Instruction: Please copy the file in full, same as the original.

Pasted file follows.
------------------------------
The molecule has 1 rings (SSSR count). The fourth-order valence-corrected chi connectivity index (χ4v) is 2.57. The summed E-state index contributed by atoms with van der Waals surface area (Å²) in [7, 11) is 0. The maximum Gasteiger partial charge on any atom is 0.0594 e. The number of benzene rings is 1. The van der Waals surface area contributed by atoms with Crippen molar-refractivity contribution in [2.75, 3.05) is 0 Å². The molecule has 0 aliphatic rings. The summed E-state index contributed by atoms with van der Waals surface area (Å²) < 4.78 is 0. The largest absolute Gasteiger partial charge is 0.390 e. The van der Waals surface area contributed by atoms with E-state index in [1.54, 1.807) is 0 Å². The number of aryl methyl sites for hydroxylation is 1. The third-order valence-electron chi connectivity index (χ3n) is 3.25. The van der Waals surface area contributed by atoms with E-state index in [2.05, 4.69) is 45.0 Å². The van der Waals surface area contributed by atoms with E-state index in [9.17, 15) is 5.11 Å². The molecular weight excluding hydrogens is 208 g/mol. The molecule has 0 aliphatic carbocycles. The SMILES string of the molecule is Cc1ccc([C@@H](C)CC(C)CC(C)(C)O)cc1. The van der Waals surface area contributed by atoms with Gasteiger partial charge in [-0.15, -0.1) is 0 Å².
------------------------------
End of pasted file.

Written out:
The molecule has 1 rings (SSSR count). The fourth-order valence-corrected chi connectivity index (χ4v) is 2.57. The summed E-state index contributed by atoms with van der Waals surface area (Å²) in [7, 11) is 0. The maximum Gasteiger partial charge on any atom is 0.0594 e. The number of benzene rings is 1. The van der Waals surface area contributed by atoms with Crippen molar-refractivity contribution in [2.75, 3.05) is 0 Å². The molecule has 0 aliphatic rings. The summed E-state index contributed by atoms with van der Waals surface area (Å²) < 4.78 is 0. The largest absolute Gasteiger partial charge is 0.390 e. The van der Waals surface area contributed by atoms with E-state index in [1.54, 1.807) is 0 Å². The number of aryl methyl sites for hydroxylation is 1. The third-order valence-electron chi connectivity index (χ3n) is 3.25. The van der Waals surface area contributed by atoms with E-state index in [2.05, 4.69) is 45.0 Å². The van der Waals surface area contributed by atoms with E-state index in [9.17, 15) is 5.11 Å². The molecular weight excluding hydrogens is 208 g/mol. The molecule has 0 aliphatic carbocycles. The SMILES string of the molecule is Cc1ccc([C@@H](C)CC(C)CC(C)(C)O)cc1. The van der Waals surface area contributed by atoms with Gasteiger partial charge in [-0.15, -0.1) is 0 Å².